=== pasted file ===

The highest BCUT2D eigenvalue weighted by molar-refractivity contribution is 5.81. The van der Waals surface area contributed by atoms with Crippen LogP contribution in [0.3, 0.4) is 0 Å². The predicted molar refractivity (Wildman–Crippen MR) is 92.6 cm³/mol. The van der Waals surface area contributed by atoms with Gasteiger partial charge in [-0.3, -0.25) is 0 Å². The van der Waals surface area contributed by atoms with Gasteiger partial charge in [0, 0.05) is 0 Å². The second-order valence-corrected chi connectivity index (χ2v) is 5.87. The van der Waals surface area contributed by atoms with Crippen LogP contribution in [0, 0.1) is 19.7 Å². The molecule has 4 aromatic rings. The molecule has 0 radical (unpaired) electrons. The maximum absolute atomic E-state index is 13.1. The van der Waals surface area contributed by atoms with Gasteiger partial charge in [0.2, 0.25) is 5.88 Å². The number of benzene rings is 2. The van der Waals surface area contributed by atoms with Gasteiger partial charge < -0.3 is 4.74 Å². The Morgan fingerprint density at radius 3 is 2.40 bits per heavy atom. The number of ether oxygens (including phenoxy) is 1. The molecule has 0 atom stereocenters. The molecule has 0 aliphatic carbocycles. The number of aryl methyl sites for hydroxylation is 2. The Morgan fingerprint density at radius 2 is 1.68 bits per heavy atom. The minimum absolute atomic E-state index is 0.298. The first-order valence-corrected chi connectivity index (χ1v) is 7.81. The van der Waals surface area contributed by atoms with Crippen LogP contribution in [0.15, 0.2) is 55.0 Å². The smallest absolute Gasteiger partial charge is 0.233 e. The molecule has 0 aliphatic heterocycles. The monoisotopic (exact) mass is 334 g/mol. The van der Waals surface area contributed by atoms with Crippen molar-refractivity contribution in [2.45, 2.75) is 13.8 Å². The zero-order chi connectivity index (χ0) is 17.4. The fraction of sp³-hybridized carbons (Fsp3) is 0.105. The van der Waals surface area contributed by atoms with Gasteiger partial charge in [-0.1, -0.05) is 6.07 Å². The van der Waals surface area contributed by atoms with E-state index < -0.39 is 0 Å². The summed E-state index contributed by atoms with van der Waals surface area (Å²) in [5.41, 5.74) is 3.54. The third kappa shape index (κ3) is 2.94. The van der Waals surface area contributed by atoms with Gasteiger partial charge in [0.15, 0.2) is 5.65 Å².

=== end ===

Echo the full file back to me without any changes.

The highest BCUT2D eigenvalue weighted by molar-refractivity contribution is 5.81. The van der Waals surface area contributed by atoms with Crippen LogP contribution in [0.3, 0.4) is 0 Å². The predicted molar refractivity (Wildman–Crippen MR) is 92.6 cm³/mol. The van der Waals surface area contributed by atoms with Gasteiger partial charge in [-0.3, -0.25) is 0 Å². The van der Waals surface area contributed by atoms with Gasteiger partial charge in [0, 0.05) is 0 Å². The second-order valence-corrected chi connectivity index (χ2v) is 5.87. The van der Waals surface area contributed by atoms with Crippen LogP contribution in [0, 0.1) is 19.7 Å². The molecule has 4 aromatic rings. The molecule has 0 radical (unpaired) electrons. The maximum absolute atomic E-state index is 13.1. The van der Waals surface area contributed by atoms with Gasteiger partial charge in [0.2, 0.25) is 5.88 Å². The number of benzene rings is 2. The van der Waals surface area contributed by atoms with Gasteiger partial charge < -0.3 is 4.74 Å². The Morgan fingerprint density at radius 3 is 2.40 bits per heavy atom. The number of ether oxygens (including phenoxy) is 1. The molecule has 0 atom stereocenters. The molecule has 0 aliphatic carbocycles. The number of aryl methyl sites for hydroxylation is 2. The Morgan fingerprint density at radius 2 is 1.68 bits per heavy atom. The minimum absolute atomic E-state index is 0.298. The first-order valence-corrected chi connectivity index (χ1v) is 7.81. The van der Waals surface area contributed by atoms with Crippen LogP contribution in [0.15, 0.2) is 55.0 Å². The smallest absolute Gasteiger partial charge is 0.233 e. The molecule has 0 aliphatic heterocycles. The monoisotopic (exact) mass is 334 g/mol. The van der Waals surface area contributed by atoms with Crippen molar-refractivity contribution in [2.45, 2.75) is 13.8 Å². The zero-order chi connectivity index (χ0) is 17.4. The fraction of sp³-hybridized carbons (Fsp3) is 0.105. The van der Waals surface area contributed by atoms with Gasteiger partial charge in [-0.1, -0.05) is 6.07 Å². The van der Waals surface area contributed by atoms with E-state index < -0.39 is 0 Å². The summed E-state index contributed by atoms with van der Waals surface area (Å²) in [5.41, 5.74) is 3.54. The third kappa shape index (κ3) is 2.94. The van der Waals surface area contributed by atoms with Gasteiger partial charge in [0.15, 0.2) is 5.65 Å².